November 25, 1991 12:00 PM

Robert De Niro, Nick Nolte

You have two options here: Hire a baby-sitter and pay good money to go see this movie or stay home and puncture a spurting vein with the family screwdriver. The effect will be much the same either way, and with the screwdriver you’ll have saved yourself a trip. Since this remake of the 1962 thriller is directed by Martin Scorsese, an authentically original filmmaker, let’s give him his due. In such marvelously impressionistic films as Raging Ball (1980) and this year’s GoodFellas, Scorsese has shown an idiosyncratic talent for documenting the grit and gristle of lower-class American life. The problem with Cape Fear is his determination to laminate the blood-spattered pathology of Taxi Driver onto the middle class.

Nolte plays a Carolina attorney who, as a public defender 14 years before, deliberately deep-sixed evidence in a rape-battery case that might have gotten De Niro (Scorsese’s psychopath-in-residence) off scot-free. (In J. Lee Thompson’s original, Gregory Peck plays a witness whose testimony sends Robert Mitchum to jail; both have cameos here, to no avail.)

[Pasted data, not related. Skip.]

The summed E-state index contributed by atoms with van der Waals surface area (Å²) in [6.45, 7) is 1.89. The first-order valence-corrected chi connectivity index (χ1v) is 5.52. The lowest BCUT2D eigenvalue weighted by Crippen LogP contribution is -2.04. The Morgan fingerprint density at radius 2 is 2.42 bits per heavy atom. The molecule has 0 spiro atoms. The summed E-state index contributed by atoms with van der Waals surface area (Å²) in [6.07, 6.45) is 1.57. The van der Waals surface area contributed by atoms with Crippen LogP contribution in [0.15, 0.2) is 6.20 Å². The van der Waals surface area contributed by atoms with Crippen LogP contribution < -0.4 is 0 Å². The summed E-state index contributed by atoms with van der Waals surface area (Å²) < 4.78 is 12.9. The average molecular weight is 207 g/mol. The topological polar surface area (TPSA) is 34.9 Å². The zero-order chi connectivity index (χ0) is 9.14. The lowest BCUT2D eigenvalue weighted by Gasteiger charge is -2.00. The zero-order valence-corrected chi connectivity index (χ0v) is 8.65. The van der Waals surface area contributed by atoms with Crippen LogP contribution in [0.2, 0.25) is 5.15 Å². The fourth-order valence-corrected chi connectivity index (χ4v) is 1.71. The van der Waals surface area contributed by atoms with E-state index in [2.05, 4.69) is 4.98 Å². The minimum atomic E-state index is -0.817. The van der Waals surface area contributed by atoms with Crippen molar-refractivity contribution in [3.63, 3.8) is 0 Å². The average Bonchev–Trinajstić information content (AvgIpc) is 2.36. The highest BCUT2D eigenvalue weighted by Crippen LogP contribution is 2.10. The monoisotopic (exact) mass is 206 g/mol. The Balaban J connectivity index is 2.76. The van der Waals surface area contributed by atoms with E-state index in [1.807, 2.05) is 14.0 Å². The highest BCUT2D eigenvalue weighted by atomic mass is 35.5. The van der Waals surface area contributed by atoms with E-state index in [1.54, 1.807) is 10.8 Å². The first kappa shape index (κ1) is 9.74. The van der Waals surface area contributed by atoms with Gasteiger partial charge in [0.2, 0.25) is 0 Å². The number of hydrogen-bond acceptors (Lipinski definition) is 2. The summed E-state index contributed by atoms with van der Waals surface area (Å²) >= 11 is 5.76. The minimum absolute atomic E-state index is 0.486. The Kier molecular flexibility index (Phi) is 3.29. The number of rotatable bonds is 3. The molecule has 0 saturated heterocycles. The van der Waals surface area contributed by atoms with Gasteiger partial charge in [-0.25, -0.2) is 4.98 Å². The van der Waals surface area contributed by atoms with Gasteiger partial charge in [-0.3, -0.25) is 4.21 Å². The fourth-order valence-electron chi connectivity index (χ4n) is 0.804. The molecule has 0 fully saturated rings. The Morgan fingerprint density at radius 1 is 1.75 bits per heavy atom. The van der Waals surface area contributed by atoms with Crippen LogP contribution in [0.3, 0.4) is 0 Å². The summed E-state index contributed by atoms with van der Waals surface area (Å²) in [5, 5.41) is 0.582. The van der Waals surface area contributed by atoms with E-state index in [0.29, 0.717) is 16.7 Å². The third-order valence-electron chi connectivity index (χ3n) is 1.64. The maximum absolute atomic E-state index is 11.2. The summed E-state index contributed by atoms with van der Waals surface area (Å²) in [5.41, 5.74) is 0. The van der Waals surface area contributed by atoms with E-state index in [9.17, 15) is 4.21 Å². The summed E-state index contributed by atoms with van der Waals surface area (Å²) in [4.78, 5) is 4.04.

As Max Cady, a con with 14 years of hard time and legal study under his studded bell. De Niro sets out to wreak his revenge on Nolte, his wife (Jessica Lange) and teenage daughter (Juliette Lewis, whose performance as a troubled youngster promises better things in the future). There are ghastly echoes of The Silence of the Lambs in De Niro’s unholy quest (in the original. Mitchum didn’t have to bite a chunk out of anyone’s face to convey a sense of terror). Bill whereas Lambs is a riveting thriller that also limns a sharp portrait of a serial killer. Cape Fear is simply a disintegrating exercise in gratuitous violence in which Scorsese paints himself into a dark corner, then covers his mistakes with buckets of blood. (R)

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